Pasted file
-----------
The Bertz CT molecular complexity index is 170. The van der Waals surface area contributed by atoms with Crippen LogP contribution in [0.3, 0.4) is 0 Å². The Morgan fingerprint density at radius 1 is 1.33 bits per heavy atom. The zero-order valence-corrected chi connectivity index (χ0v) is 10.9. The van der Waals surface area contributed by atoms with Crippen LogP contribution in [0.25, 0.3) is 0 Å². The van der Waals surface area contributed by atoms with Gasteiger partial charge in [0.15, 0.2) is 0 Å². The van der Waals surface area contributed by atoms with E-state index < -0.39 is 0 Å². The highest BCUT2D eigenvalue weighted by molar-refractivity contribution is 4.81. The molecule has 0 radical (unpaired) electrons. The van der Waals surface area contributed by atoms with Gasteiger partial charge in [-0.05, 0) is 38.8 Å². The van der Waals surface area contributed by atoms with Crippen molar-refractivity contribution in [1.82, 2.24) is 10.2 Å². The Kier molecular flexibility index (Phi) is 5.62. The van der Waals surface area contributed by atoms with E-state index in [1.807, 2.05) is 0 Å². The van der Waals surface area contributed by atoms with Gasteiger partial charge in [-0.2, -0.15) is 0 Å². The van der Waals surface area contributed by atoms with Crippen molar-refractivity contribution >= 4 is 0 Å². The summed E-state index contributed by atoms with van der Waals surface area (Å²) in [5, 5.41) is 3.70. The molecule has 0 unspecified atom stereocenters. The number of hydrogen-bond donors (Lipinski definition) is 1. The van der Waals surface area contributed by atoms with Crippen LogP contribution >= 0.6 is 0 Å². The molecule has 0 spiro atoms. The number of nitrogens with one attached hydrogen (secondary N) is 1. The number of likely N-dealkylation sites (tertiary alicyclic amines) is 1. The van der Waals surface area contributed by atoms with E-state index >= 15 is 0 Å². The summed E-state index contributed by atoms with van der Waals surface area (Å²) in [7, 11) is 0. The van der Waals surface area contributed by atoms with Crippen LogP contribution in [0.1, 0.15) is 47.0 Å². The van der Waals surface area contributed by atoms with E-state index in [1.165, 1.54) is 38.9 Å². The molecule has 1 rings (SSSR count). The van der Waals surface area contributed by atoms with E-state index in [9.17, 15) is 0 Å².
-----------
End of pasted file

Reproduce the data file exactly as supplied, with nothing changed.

The Bertz CT molecular complexity index is 170. The van der Waals surface area contributed by atoms with Crippen LogP contribution in [0.3, 0.4) is 0 Å². The Morgan fingerprint density at radius 1 is 1.33 bits per heavy atom. The zero-order valence-corrected chi connectivity index (χ0v) is 10.9. The van der Waals surface area contributed by atoms with Crippen LogP contribution in [0.25, 0.3) is 0 Å². The van der Waals surface area contributed by atoms with Gasteiger partial charge in [0.15, 0.2) is 0 Å². The van der Waals surface area contributed by atoms with E-state index < -0.39 is 0 Å². The highest BCUT2D eigenvalue weighted by molar-refractivity contribution is 4.81. The molecule has 0 radical (unpaired) electrons. The van der Waals surface area contributed by atoms with Gasteiger partial charge in [-0.05, 0) is 38.8 Å². The van der Waals surface area contributed by atoms with Crippen molar-refractivity contribution in [1.82, 2.24) is 10.2 Å². The Kier molecular flexibility index (Phi) is 5.62. The van der Waals surface area contributed by atoms with E-state index in [1.807, 2.05) is 0 Å². The van der Waals surface area contributed by atoms with Gasteiger partial charge in [-0.2, -0.15) is 0 Å². The van der Waals surface area contributed by atoms with Crippen molar-refractivity contribution >= 4 is 0 Å². The summed E-state index contributed by atoms with van der Waals surface area (Å²) in [5, 5.41) is 3.70. The molecule has 0 unspecified atom stereocenters. The number of hydrogen-bond donors (Lipinski definition) is 1. The van der Waals surface area contributed by atoms with Crippen LogP contribution >= 0.6 is 0 Å². The molecule has 0 spiro atoms. The number of nitrogens with one attached hydrogen (secondary N) is 1. The number of likely N-dealkylation sites (tertiary alicyclic amines) is 1. The van der Waals surface area contributed by atoms with E-state index >= 15 is 0 Å². The summed E-state index contributed by atoms with van der Waals surface area (Å²) in [7, 11) is 0. The van der Waals surface area contributed by atoms with Crippen LogP contribution in [0.1, 0.15) is 47.0 Å². The van der Waals surface area contributed by atoms with E-state index in [1.165, 1.54) is 38.9 Å². The molecule has 1 rings (SSSR count). The van der Waals surface area contributed by atoms with E-state index in [9.17, 15) is 0 Å².